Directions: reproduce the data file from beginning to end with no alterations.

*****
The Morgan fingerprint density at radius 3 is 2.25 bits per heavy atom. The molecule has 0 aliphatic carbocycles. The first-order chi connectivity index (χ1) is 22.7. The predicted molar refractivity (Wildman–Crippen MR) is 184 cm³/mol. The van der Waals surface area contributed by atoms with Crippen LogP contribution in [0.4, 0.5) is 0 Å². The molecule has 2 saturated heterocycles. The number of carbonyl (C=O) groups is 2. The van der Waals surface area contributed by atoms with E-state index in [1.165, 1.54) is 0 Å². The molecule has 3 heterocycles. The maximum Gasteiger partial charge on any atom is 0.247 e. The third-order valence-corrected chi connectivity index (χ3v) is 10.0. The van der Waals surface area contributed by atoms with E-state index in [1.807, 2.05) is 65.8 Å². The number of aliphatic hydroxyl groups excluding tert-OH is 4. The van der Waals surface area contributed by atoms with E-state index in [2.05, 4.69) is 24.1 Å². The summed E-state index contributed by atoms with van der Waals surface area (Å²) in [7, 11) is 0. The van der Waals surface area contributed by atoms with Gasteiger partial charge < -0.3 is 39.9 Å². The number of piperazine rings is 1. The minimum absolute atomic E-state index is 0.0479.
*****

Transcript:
The Morgan fingerprint density at radius 3 is 2.25 bits per heavy atom. The molecule has 0 aliphatic carbocycles. The first-order chi connectivity index (χ1) is 22.7. The predicted molar refractivity (Wildman–Crippen MR) is 184 cm³/mol. The van der Waals surface area contributed by atoms with Crippen LogP contribution in [0.4, 0.5) is 0 Å². The molecule has 2 saturated heterocycles. The number of carbonyl (C=O) groups is 2. The van der Waals surface area contributed by atoms with E-state index in [1.165, 1.54) is 0 Å². The molecule has 3 heterocycles. The maximum Gasteiger partial charge on any atom is 0.247 e. The third-order valence-corrected chi connectivity index (χ3v) is 10.0. The van der Waals surface area contributed by atoms with E-state index in [1.807, 2.05) is 65.8 Å². The number of aliphatic hydroxyl groups excluding tert-OH is 4. The van der Waals surface area contributed by atoms with E-state index in [2.05, 4.69) is 24.1 Å². The summed E-state index contributed by atoms with van der Waals surface area (Å²) in [7, 11) is 0. The van der Waals surface area contributed by atoms with Gasteiger partial charge < -0.3 is 39.9 Å². The number of piperazine rings is 1. The minimum absolute atomic E-state index is 0.0479.